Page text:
Brighton pub told to keep green roof tiles
Councillors have refused plans to replace a pub’s distinctive green roof tiles with brown ones.
Pub company Greene King said that it needed to replace the roof at the Spanish Lady, in Longridge Avenue, Saltdean, because rain was leaking into the manager’s flat and the pub below.
But the West Saltdean Neighbourhood Forum raised objected to a colour change, saying that others had sourced green tiles which are a feature of many early 20th century buildings in the area.
Independent councillor Bridget Fishleigh, who represents Rottingdean Coastal ward, which includes the western part of Saltdean, urged Brighton and Hove City Council’s Planning Committee to reject the plans.
At Hove Town Hall yesterday (Wednesday 2 February), Councillor Fishleigh said that the green roofs were a feature of Saltdean’s 1930s Spanish and Californian style.
A West Saltdean Neighbourhood Plan is being prepared which describes the green roofs as “infrastructure which needs to be protected and preserved”.
Councillor Fishleigh said: “Clay tiles are being proposed. These are a historic roof material made from kiln-baked moulded clay. This material can be glazed, coated or painted with other materials to create a colourful finish.
“The leaseholder needs to try harder to maintain the beauty of this building and should explore the painting or glazing options.”
Greene King’s agent Zoe Horton, design director at GBA Designs, said that the search for like-for-like tiles had been unsuccessful and seeking glazed tiles was not practical or standard build practice.
She said: “We have consulted with a number of manufacturers who all confirm the colours of roofing tiles are determined by their material, in this instance clay, and not by an applied paint or glaze.
“Alongside our contractors and roofing contractors, we have tried to source reclaimed green tiles and there are simply not enough available.
“This is a result of the inherent issue of them cracking along their ridges – the issue we have at the Spanish Lady.”
Labour councillor Daniel Yates said that he found a company online in Southampton that would provide 1930s replica glazed green roof tiles to any customer’s shading requirements.
Councillor Yates said that the committee was deciding a roof covering but the change would affect the character of the area and the view up and down Longridge Avenue.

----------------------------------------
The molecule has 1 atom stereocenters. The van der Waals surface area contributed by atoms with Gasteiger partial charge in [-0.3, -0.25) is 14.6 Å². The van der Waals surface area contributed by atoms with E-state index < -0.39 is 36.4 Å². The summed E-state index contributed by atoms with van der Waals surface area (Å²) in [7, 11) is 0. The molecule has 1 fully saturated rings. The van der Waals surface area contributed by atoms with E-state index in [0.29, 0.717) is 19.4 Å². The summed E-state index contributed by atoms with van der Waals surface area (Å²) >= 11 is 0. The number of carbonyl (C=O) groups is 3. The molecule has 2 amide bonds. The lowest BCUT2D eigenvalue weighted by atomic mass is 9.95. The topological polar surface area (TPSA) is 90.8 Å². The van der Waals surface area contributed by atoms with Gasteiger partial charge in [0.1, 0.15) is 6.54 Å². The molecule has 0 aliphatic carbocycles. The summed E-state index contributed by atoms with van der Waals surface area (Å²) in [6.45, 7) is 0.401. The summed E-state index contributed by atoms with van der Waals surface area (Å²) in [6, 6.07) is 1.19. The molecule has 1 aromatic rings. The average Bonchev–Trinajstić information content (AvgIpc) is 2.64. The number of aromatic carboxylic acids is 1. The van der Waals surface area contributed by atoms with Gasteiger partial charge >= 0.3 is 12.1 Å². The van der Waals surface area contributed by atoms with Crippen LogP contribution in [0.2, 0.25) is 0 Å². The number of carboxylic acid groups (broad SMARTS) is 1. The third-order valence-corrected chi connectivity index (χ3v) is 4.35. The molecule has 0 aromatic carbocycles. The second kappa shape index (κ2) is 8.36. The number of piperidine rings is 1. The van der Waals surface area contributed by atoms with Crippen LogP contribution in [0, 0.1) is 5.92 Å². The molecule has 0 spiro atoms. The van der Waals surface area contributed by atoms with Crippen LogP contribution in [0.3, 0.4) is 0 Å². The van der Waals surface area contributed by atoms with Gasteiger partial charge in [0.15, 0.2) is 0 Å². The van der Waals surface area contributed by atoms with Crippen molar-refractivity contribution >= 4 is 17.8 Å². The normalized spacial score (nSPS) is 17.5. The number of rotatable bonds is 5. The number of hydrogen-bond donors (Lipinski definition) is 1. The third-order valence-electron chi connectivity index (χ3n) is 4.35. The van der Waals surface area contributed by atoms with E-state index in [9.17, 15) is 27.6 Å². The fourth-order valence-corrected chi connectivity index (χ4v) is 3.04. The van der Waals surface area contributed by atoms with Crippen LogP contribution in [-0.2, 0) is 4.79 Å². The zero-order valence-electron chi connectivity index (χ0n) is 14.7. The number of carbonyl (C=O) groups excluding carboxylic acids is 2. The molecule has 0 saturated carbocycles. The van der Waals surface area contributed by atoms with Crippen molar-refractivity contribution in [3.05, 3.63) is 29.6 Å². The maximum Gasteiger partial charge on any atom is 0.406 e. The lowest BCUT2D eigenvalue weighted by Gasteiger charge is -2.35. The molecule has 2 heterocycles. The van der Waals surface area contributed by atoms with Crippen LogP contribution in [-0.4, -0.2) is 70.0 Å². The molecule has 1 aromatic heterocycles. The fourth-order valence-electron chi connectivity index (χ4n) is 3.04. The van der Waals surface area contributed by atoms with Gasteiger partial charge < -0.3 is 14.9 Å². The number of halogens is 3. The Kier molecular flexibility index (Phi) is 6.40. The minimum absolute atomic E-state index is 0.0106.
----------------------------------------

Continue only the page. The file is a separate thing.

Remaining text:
He said: “The Spanish Lady, apart from its bay windows, is not a particularly attractive building apart from the roof.
“If anything, it’s the roof that makes it of interest. I would hate to see the roof colour change. It’s an intrinsic part of the character of that end of Longridge Avenue and Saltdean as a whole.”
Green councillor Leo Littman, who chairs the Planning Committee, said that when he was growing up in west Hove, he used to go through Saltdean regularly and the green roofs were “the absolute thing” and losing them would be a “loss to the city”.
He wanted to find a way to protect the area’s character because the Spanish Lady was not listed or in a conservation area.
Councillor Littman said: “My concern is if the argument is that we can say we don’t have to replace the green roofs because there are lots of other non-green roofs around, that would apply to every single one of the green roofs in Saltdean.
“That would mean, one by one, the green roofs of Saltdean would all disappear and we could do nothing about it.”
Green councillor Siriol Hugh-Jones was the only member to vote with the official advice to approve the plans.
She said: “The existing tiles have an inherent defect so the problem is, even if they could source enough of the historic tiles, they will keep coming back to this problem and keep having to relook at the roof.
“We are all conscious that pubs have had a pretty tough time over the pandemic and many are trying to recover. That may not be a valid planning reason but I will go with the officer’s recommendation.”
Councillors voted six to one to refuse the application, saying that it would go against council policy because the change would have a negative impact on the wider neighbourhood.
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“He wanted to find a way to protect the area’s character because the Spanish Lady was not listed or in a conservation area.” Well, there you have it. The owner should be able to do what they want. I like the green roofs of Saltdean, but I’d hardly lose sleep if one, or all of them went. I’d rather a business stayed afloat.
Not that hard to find.